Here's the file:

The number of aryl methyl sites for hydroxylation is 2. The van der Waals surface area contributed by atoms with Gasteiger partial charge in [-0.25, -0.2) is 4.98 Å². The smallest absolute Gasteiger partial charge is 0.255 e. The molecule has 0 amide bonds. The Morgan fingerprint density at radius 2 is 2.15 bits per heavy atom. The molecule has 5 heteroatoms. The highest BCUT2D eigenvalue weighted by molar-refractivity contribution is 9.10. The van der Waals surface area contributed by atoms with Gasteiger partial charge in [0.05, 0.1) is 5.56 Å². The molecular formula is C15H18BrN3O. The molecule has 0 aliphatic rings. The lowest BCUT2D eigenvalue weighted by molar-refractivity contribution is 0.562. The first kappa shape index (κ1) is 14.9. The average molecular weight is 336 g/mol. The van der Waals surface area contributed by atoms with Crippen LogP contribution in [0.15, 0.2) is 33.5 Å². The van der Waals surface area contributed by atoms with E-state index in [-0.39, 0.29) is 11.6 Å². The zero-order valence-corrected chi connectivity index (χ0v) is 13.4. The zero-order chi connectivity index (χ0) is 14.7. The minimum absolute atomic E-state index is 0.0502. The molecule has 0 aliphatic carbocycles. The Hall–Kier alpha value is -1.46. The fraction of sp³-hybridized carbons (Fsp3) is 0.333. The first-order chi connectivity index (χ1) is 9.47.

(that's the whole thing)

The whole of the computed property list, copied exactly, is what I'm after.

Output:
The number of aryl methyl sites for hydroxylation is 2. The van der Waals surface area contributed by atoms with Gasteiger partial charge in [-0.25, -0.2) is 4.98 Å². The smallest absolute Gasteiger partial charge is 0.255 e. The molecule has 0 amide bonds. The Morgan fingerprint density at radius 2 is 2.15 bits per heavy atom. The molecule has 5 heteroatoms. The highest BCUT2D eigenvalue weighted by molar-refractivity contribution is 9.10. The van der Waals surface area contributed by atoms with Gasteiger partial charge in [0.05, 0.1) is 5.56 Å². The molecular formula is C15H18BrN3O. The molecule has 0 aliphatic rings. The lowest BCUT2D eigenvalue weighted by molar-refractivity contribution is 0.562. The first kappa shape index (κ1) is 14.9. The average molecular weight is 336 g/mol. The van der Waals surface area contributed by atoms with Crippen LogP contribution in [0.15, 0.2) is 33.5 Å². The van der Waals surface area contributed by atoms with E-state index in [-0.39, 0.29) is 11.6 Å². The zero-order valence-corrected chi connectivity index (χ0v) is 13.4. The zero-order chi connectivity index (χ0) is 14.7. The minimum absolute atomic E-state index is 0.0502. The molecule has 0 aliphatic carbocycles. The Hall–Kier alpha value is -1.46. The fraction of sp³-hybridized carbons (Fsp3) is 0.333. The first-order chi connectivity index (χ1) is 9.47.